is a blog about design, technology and culture written by Khoi Vinh, and has been more or less continuously published since December 2000 in New York City. Khoi is currently Vice President of User Experience at Wildcard and co-founder of Kidpost. Previously, Khoi was co-founder and CEO of Mixel (acquired by Etsy, Inc.), Design Director of The New York Times Online, and co-founder of the design studio Behavior, LLC. He is the author of “Ordering Disorder: Grid Principles for Web Design,” and was named one of Fast Company’s “fifty most influential designers in America.” Khoi lives in Crown Heights, Brooklyn with his wife and three children. You can reach him through one of the services below.+
This is a crowdfunding proposal to build a new kind of user-upgradeable phone made of modular parts. The concept lets the user swap out components as necessary, so if you feel like you want a faster processor or a better camera or a bigger battery, you can just pop out the old one and replace it with a new one. Similarly, if a single part breaks — like, say, the screen — just that part can be replaced, saving you the pain of having to toss out the whole unit or buy an entirely new one.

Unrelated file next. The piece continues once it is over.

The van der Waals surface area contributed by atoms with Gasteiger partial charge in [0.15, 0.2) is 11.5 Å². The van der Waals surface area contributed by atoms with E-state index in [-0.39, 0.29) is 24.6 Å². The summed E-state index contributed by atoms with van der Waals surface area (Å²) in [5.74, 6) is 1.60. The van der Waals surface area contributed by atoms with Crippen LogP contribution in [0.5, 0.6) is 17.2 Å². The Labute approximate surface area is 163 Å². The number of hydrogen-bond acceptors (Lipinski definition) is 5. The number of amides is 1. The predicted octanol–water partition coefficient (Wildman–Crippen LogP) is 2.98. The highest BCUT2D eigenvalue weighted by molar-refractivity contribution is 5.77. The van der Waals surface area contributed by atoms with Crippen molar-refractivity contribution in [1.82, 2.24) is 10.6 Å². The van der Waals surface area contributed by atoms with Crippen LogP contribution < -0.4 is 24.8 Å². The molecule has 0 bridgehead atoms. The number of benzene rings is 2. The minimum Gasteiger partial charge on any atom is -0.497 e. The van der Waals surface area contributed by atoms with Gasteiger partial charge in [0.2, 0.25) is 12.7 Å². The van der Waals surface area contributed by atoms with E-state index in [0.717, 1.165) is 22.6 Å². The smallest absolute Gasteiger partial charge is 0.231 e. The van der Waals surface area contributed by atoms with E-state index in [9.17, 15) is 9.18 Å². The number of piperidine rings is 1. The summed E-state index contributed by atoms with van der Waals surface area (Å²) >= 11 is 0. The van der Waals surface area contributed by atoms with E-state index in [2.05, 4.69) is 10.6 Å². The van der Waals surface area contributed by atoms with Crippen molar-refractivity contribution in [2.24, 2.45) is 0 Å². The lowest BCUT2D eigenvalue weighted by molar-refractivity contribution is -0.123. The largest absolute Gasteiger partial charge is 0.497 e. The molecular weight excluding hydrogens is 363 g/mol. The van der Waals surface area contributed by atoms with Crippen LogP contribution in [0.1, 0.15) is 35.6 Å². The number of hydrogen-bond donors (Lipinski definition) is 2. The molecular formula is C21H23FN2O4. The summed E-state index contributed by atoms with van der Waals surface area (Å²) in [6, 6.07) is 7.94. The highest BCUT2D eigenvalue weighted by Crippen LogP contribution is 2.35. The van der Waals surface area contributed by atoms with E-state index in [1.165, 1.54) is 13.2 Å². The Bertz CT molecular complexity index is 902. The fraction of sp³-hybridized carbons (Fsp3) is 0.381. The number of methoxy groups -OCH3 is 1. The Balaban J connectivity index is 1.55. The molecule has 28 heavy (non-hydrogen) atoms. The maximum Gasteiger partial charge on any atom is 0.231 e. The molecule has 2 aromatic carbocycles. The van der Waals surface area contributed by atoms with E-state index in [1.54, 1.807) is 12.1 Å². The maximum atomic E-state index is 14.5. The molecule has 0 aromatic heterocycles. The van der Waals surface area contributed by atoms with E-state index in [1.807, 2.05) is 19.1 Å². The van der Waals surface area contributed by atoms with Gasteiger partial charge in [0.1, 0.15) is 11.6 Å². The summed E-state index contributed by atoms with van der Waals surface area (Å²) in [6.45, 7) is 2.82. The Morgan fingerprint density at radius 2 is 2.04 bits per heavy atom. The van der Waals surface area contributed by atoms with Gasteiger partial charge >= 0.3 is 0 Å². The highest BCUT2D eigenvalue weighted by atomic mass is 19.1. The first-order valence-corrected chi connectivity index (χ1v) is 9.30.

The video is incredibly well done and very compelling, though it does seem like an idea that’s too good to be true. I know very little about industrial design but it strikes me that there’s a certain na№vetж to the idea that a commercially and technologically viable phone can be made from a fully modularized, endlessly reconfigurable system of parts. Then again, maybe we’re at a stage in technology where a little bit of na№vetж or audaciousness is all that’s necessary to build something truly amazing. If the Phonebloks team can do it, it will certainly be that. Watch the full video.+